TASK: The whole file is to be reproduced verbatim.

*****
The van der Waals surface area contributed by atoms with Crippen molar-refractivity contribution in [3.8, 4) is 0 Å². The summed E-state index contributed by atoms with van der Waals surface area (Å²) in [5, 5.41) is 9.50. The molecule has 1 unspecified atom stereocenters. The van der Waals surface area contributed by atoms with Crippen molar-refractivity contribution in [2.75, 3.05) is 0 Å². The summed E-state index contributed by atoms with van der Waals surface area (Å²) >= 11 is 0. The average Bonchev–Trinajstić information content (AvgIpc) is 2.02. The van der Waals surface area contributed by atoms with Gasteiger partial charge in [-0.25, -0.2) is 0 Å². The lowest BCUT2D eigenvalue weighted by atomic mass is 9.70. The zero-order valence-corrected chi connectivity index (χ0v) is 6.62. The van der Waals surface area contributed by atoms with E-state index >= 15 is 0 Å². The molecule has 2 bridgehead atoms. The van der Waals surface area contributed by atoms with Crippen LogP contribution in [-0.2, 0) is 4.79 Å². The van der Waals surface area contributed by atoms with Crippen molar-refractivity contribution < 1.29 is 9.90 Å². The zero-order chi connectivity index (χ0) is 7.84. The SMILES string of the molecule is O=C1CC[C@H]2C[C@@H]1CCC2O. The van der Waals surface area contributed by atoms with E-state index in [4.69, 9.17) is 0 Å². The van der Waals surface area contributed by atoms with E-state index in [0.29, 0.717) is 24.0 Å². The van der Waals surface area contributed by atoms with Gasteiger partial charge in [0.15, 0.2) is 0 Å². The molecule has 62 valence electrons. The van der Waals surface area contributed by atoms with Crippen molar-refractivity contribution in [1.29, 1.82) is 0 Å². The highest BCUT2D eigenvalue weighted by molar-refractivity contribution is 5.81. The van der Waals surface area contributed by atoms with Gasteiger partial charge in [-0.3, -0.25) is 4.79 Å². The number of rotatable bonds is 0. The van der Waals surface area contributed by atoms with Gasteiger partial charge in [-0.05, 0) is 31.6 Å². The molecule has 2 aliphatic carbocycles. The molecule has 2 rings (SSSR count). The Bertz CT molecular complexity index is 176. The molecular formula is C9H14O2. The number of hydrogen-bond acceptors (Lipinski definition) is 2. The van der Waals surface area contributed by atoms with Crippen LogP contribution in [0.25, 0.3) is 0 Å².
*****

The van der Waals surface area contributed by atoms with Crippen molar-refractivity contribution in [3.8, 4) is 0 Å². The summed E-state index contributed by atoms with van der Waals surface area (Å²) in [5, 5.41) is 9.50. The molecule has 1 unspecified atom stereocenters. The van der Waals surface area contributed by atoms with Crippen molar-refractivity contribution in [2.75, 3.05) is 0 Å². The summed E-state index contributed by atoms with van der Waals surface area (Å²) >= 11 is 0. The average Bonchev–Trinajstić information content (AvgIpc) is 2.02. The van der Waals surface area contributed by atoms with Gasteiger partial charge in [-0.25, -0.2) is 0 Å². The lowest BCUT2D eigenvalue weighted by atomic mass is 9.70. The zero-order valence-corrected chi connectivity index (χ0v) is 6.62. The van der Waals surface area contributed by atoms with E-state index >= 15 is 0 Å². The molecule has 2 bridgehead atoms. The van der Waals surface area contributed by atoms with Crippen LogP contribution in [-0.2, 0) is 4.79 Å². The van der Waals surface area contributed by atoms with Crippen molar-refractivity contribution < 1.29 is 9.90 Å². The zero-order chi connectivity index (χ0) is 7.84. The SMILES string of the molecule is O=C1CC[C@H]2C[C@@H]1CCC2O. The van der Waals surface area contributed by atoms with E-state index in [4.69, 9.17) is 0 Å². The van der Waals surface area contributed by atoms with E-state index in [0.29, 0.717) is 24.0 Å². The van der Waals surface area contributed by atoms with Gasteiger partial charge in [0.15, 0.2) is 0 Å². The molecule has 62 valence electrons. The van der Waals surface area contributed by atoms with Crippen molar-refractivity contribution in [1.29, 1.82) is 0 Å². The highest BCUT2D eigenvalue weighted by molar-refractivity contribution is 5.81. The van der Waals surface area contributed by atoms with Gasteiger partial charge in [-0.3, -0.25) is 4.79 Å². The number of rotatable bonds is 0. The van der Waals surface area contributed by atoms with Gasteiger partial charge in [-0.05, 0) is 31.6 Å². The molecule has 2 aliphatic carbocycles. The molecule has 2 rings (SSSR count). The Bertz CT molecular complexity index is 176. The molecular formula is C9H14O2. The number of hydrogen-bond acceptors (Lipinski definition) is 2. The van der Waals surface area contributed by atoms with Crippen LogP contribution in [0.25, 0.3) is 0 Å².